Interest Rates Won’t Rise in 2015
The Janet Yellen Fed will not raise interest rates in any meaningful way anytime soon. Instead, she will announce new QE programs. On Wednesday, red was showing up just about everywhere – U.S. stocks, European stocks, Asian stocks, emerging markets stocks, crude oil, but it could have been worse.
U.S. stocks recovered some of their losses for the day, after the minutes of the most recent Fed meeting showed Yellen and team still won’t pull the trigger on a rate hike until certain unspecified conditions are met.
According to the Fed, the conditions for a rate increase are “approaching” but haven’t been met yet. Well, guess what, conditions will never be met.
They’ll just drop in to see what condition our condition is in.
It doesn’t work that way. This economy will never recover – not as long as it is under the current Keynesian management. It is like a patient attended by quack doctors – doomed to get sicker from their quack “cures.” Today’s economy depends on large doses of cheap credit.
And like morphine, you have to up the dosage just to stay in the same place. Take away the drugs, and the pain rises. The pain caused by falling stock prices, for example. Take away the cheap credit, and the buybacks on Wall Street dry up.
That means earnings per share – the ultimate driver of stock prices – fall, too. With falling corporate earnings and stagnant household incomes, the inevitable direction for stock prices is also down.
As we discussed in last Friday’s Diary, we’ve already seen that today’s stock prices are not the result of sober reflection on the part of investors. They do not sit down with a yellow pad and a No. 2 pencil and calculate streams of income over the next 10 years. Instead, they count on the cronies to rig the market for their benefit.
As regular readers know, corporate execs have been borrowing at ultra-low rates and using the money to buy and cancel shares in their own companies. This clever piece of financial engineering reduces the count of outstanding shares and pushes up their value.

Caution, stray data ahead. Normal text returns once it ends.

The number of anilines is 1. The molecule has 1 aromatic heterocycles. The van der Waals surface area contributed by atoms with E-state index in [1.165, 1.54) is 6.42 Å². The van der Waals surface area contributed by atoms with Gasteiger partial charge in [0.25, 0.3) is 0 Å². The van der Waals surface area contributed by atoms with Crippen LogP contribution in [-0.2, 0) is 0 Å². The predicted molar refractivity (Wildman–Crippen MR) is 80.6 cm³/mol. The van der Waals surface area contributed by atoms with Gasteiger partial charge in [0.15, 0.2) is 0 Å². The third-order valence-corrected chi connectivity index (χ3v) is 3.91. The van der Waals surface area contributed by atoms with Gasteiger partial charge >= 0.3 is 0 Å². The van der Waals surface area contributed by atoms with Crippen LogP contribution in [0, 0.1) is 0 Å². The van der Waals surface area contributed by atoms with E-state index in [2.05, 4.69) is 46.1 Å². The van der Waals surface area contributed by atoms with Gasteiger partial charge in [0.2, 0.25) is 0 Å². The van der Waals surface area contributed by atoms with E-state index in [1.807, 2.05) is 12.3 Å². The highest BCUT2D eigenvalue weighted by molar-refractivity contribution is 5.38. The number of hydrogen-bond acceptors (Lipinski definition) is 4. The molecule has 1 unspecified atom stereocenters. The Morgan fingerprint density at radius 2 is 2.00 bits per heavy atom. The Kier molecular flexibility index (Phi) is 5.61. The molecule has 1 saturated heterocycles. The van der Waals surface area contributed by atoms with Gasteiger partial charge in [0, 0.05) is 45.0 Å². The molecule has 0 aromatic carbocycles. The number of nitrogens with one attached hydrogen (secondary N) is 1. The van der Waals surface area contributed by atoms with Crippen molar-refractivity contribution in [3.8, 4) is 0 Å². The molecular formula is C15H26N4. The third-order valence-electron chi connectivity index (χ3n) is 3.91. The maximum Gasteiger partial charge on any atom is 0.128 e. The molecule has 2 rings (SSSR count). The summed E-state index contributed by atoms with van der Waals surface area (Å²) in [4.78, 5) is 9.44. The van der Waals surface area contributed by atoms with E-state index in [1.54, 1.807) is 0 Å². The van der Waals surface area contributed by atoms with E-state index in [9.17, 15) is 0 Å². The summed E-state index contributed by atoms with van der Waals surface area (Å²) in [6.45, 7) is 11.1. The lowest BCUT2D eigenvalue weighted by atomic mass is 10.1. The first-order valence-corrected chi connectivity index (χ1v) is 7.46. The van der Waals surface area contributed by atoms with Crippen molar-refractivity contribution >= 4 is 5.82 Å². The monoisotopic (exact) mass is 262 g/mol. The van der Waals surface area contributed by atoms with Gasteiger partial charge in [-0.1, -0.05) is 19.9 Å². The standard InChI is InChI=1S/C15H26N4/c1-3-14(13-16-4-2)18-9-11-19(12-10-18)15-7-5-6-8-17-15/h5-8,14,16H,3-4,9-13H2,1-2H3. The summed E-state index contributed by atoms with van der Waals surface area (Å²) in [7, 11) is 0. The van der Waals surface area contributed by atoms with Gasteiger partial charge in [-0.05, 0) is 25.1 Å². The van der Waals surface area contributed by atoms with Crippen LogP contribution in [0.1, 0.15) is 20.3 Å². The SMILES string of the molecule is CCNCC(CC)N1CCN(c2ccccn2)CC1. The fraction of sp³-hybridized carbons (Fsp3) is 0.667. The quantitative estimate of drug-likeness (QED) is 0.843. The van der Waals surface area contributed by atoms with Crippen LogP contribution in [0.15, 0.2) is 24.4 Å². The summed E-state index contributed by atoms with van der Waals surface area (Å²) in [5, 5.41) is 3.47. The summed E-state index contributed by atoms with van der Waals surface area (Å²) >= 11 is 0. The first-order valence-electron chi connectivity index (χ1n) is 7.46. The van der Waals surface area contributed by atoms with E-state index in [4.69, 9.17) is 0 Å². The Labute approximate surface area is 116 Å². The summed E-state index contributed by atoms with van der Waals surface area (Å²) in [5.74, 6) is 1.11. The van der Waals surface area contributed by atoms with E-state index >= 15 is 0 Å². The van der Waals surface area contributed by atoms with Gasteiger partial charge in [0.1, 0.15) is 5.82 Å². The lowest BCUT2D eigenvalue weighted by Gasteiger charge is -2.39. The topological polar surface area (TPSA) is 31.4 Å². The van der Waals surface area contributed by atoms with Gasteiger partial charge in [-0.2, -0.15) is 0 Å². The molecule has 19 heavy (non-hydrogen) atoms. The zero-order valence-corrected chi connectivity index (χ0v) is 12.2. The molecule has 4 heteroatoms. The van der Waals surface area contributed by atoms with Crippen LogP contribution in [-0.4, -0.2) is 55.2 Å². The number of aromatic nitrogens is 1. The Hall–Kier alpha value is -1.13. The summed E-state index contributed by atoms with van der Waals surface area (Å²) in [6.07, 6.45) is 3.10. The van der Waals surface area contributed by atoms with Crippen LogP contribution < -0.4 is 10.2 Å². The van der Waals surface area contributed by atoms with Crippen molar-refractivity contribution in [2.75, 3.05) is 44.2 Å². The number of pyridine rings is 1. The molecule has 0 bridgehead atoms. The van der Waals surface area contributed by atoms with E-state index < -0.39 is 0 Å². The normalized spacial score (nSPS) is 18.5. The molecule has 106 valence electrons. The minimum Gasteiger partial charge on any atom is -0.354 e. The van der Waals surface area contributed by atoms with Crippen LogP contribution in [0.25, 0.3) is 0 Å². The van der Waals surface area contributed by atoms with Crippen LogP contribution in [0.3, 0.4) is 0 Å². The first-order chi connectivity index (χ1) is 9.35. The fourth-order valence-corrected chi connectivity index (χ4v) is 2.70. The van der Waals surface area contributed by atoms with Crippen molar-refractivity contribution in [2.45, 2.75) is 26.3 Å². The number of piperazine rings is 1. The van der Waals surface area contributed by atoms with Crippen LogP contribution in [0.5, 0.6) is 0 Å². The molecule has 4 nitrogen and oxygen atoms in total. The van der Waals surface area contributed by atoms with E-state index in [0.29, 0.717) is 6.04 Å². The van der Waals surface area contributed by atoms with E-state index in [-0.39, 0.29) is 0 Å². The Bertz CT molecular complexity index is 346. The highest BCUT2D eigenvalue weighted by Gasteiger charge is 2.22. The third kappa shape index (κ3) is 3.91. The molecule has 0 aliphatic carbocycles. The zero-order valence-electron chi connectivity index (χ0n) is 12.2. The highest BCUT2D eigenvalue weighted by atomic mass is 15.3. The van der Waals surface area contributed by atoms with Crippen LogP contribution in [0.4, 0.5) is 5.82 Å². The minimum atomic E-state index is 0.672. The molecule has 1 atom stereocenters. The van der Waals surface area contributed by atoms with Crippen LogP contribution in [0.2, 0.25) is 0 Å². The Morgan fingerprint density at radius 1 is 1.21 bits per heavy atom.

The insiders get bonuses, by looting the company’s capital and replacing it with debt. And shareholders get a nice bump in their portfolios. Since 2009, the market cap of the S&P 500 has risen by almost $11.7 trillion. And according to a new report from Aranca Investment Research, S&P 500 companies have spent almost $2.3 trillion on buybacks over the same period.
So about one-fifth of the increase in market cap is due to buybacks. Cheap credit is essential to the looting process. Take it away and the flimflam falls apart. So do stock prices.
The “Recovery” Illusion
But the Fed can’t allow a real crash in the stock market. The “recovery” illusion is based on rising prices for equities. Supposedly, this leads to a “wealth effect.” According to Fed doctrine, as investors see the values of their investment portfolios rise, they start to spend like drunken capitalists.
The economy is then supposed to explode with growth as “animal spirits” return to shoppers, leaving shiny coins all over the street for the poor to pick up. Of course, it doesn’t happen.
Instead, the real spoils of cheap credit go to the C-suite cronies, who manipulate the stock market by pumping borrowed funds into buybacks. Stocks go up. But the real economy goes nowhere.
At the Sprott-Stansberry Natural Resource Symposium in Vancouver last month, our friend and Stansberry Research analyst Dr. Steve Sjuggerud debunked the idea that a rising interest rate cycle always coincides with falling stock prices. He pointed out that stocks have tended to rise in value during periods of rising rates.
Don’t worry about the Fed tightening, he told the audience. It doesn’t have to mean lower stock prices. We don’t doubt that Steve is right. Typically, when the economy heats up due to organic growth, interest rates rise, and so do stocks. But this is no typical bull market, and no typical economy.
The stock market is being driven higher by ultra-low rates, QE, and clever financial engineering. And the economy is not in the kind of healthy expansion mode that pushes up stock prices and interest rates at the same time. Instead, much of today’s economy is as cold and lifeless as a corpse.
Commodities are plumbing record lows – most notably oil and “Dr. Copper,” widely seen to signal a deteriorating economy worldwide. Shipping and freight prices reveal a slowdown in trade. A strong dollar, slowing exports, and falling commodities prices are hammering many of the emerging markets. And China is struggling to avoid its own Great Depression.
That’s why Ms. Yellen is reluctant to raise rates. She knows it will be painful when she does. Instead, she’ll administer another dose of morphine.
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